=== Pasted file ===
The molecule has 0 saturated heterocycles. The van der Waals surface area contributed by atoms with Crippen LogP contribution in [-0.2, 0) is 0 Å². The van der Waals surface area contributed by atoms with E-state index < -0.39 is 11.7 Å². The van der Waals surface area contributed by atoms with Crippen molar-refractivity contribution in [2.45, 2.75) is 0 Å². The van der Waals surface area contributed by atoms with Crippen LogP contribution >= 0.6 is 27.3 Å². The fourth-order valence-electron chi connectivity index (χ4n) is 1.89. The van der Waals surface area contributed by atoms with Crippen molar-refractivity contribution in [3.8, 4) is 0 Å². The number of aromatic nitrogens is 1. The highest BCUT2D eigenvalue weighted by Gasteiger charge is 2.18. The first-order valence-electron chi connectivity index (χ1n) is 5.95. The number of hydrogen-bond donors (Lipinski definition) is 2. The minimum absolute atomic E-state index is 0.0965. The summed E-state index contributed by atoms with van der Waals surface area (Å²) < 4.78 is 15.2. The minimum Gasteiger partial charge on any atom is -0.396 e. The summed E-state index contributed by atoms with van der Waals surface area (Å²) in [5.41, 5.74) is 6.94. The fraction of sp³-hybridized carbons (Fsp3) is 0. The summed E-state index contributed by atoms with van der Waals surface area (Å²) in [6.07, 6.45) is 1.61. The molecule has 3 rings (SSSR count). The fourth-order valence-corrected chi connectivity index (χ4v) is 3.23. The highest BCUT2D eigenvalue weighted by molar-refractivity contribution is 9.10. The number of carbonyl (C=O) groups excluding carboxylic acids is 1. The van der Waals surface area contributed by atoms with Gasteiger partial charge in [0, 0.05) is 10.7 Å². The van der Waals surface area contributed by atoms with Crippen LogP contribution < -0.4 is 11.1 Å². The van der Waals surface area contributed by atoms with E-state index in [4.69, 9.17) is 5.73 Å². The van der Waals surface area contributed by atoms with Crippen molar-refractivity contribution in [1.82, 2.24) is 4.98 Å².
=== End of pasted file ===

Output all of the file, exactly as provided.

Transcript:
The molecule has 0 saturated heterocycles. The van der Waals surface area contributed by atoms with Crippen LogP contribution in [-0.2, 0) is 0 Å². The van der Waals surface area contributed by atoms with E-state index < -0.39 is 11.7 Å². The van der Waals surface area contributed by atoms with Crippen molar-refractivity contribution in [2.45, 2.75) is 0 Å². The van der Waals surface area contributed by atoms with Crippen LogP contribution >= 0.6 is 27.3 Å². The fourth-order valence-electron chi connectivity index (χ4n) is 1.89. The van der Waals surface area contributed by atoms with Crippen molar-refractivity contribution in [3.8, 4) is 0 Å². The number of aromatic nitrogens is 1. The highest BCUT2D eigenvalue weighted by Gasteiger charge is 2.18. The first-order valence-electron chi connectivity index (χ1n) is 5.95. The number of hydrogen-bond donors (Lipinski definition) is 2. The minimum absolute atomic E-state index is 0.0965. The summed E-state index contributed by atoms with van der Waals surface area (Å²) < 4.78 is 15.2. The minimum Gasteiger partial charge on any atom is -0.396 e. The summed E-state index contributed by atoms with van der Waals surface area (Å²) in [5.41, 5.74) is 6.94. The fraction of sp³-hybridized carbons (Fsp3) is 0. The summed E-state index contributed by atoms with van der Waals surface area (Å²) in [6.07, 6.45) is 1.61. The molecule has 3 rings (SSSR count). The fourth-order valence-corrected chi connectivity index (χ4v) is 3.23. The highest BCUT2D eigenvalue weighted by molar-refractivity contribution is 9.10. The number of carbonyl (C=O) groups excluding carboxylic acids is 1. The van der Waals surface area contributed by atoms with Gasteiger partial charge in [0, 0.05) is 10.7 Å². The van der Waals surface area contributed by atoms with Crippen LogP contribution < -0.4 is 11.1 Å². The van der Waals surface area contributed by atoms with E-state index in [4.69, 9.17) is 5.73 Å². The van der Waals surface area contributed by atoms with Crippen molar-refractivity contribution in [1.82, 2.24) is 4.98 Å².